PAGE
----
By Greg Ellison
(Jan. 16, 2020) Land conservation efforts in Worcester County received a boost earlier this month after a quarter-million-dollar grant was approved for fiscal year 2020 through the Maryland Department of Natural Resources’ Rural Legacy Program.
Among more than $18 million in grants approved by the Board of Public Works on Jan. 8 to buy conservation easements in 18 Maryland counties was $250,382 for the Coastal Bays Rural Legacy Area in Worcester.
Lower Shore Land Trust Executive Director Kate Patton said the state funds would be used to acquire easements to safeguard farmlands, forests and shorelines from ecologically unsound development.
“We’re thrilled that there was some funding that came to the lower shore so Worcester County was able to secure some funding,” she said.
Patton’s group, which oversees the Rural Legacy Program in Wicomico and Somerset Counties, has worked previously with Worcester officials who administer the effort directly.
“We have worked with them in the past,” she said. “We always like to work with our county partners when possible.”
Patton said the Coastal Bays Rural Legacy Area, which was originally established in 1998, is a prime example of a public and private partnership working together to inform state officials.
“Similar to the Ocean Pines Environmental Committee working with Coastal Bays to identify grant funding, we’re able to work with DNR [and] bring local input to these projects that are funded at the state level,” she said.
Patton said in addition to the grant for the Coastal Bays Rural Legacy Area, state money was made available to add 27,000 acres to the Dividing Creek Rural Legacy Area that runs between Worcester and Somerset Counties in the Pocomoke State Forest.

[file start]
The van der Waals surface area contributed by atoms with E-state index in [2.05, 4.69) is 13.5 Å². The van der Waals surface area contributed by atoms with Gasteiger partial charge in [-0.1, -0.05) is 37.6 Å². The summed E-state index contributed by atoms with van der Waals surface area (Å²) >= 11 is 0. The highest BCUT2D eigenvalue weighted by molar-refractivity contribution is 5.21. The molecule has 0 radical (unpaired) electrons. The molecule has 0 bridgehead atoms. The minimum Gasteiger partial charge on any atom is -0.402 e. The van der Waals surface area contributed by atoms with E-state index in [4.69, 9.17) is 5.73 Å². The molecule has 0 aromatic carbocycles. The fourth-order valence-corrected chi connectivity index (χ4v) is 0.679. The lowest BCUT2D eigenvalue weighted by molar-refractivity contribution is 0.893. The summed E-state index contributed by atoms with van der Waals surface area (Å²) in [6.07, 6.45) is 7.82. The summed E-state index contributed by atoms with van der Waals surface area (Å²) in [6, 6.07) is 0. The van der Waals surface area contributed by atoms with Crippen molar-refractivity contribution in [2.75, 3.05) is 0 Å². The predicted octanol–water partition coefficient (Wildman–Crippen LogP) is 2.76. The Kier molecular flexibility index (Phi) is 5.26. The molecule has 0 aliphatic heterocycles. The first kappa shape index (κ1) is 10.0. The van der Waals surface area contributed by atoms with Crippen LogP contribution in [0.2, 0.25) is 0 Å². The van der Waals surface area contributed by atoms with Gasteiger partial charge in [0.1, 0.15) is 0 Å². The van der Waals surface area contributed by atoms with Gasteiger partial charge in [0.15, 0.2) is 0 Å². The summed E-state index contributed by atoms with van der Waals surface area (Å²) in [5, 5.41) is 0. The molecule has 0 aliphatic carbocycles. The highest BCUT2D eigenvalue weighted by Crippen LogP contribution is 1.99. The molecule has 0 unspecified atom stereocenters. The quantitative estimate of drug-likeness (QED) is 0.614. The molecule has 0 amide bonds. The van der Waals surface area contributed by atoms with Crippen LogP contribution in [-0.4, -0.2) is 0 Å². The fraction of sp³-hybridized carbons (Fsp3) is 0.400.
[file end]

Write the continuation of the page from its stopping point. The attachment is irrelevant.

After two decades of use on the
, the Rural Legacy Program continues to attract rural landowners.
“We’ve got a lot of local landowner interest in these conservation programs,” she said. “We do a lot of outreach.”
Patton said the Rural Legacy Program provides a basis for landowners to pursue land conservation while continuing to manage their own parcels.
“We find a lot of folks that have some of these really important landscapes like the voluntary programs because they can help incentivize conservation,” she said. “The program supports our rural industries by ensuring that we have enough acreage for farming and forestry practices.”
The threat of ecologically sensitive areas becoming fragmented through future development is eased by undertakings such as the Rural Legacy Program.
“Agriculture, forestry and wildlife habitats need big blocks of land so that those ecosystems can function and that economy can be productive,” she said. “When you start to fragment these landscapes, then you start to diminish the values.”
Although local zoning ordinances can at times curb development of environmentally sensitive lands, the Rural Legacy Program provides additional means to protect vital watersheds and wetlands.
“Zoning can’t protect everyplace … it’s a guideline,” she said. “These conservation programs are tools that allow us to do a better job protecting these resources.”
Reducing pollutants in area watersheds is another goal.
“These conservation programs ensure we’re putting buffers along our rivers and streams,” she said. “That, in turn, protects water quality.”
There are also clear economic perks to not removing natural habitats birds and animals.
“There are billions of dollars that people spend when they come birding,” she said. “It’s a huge and growing market.”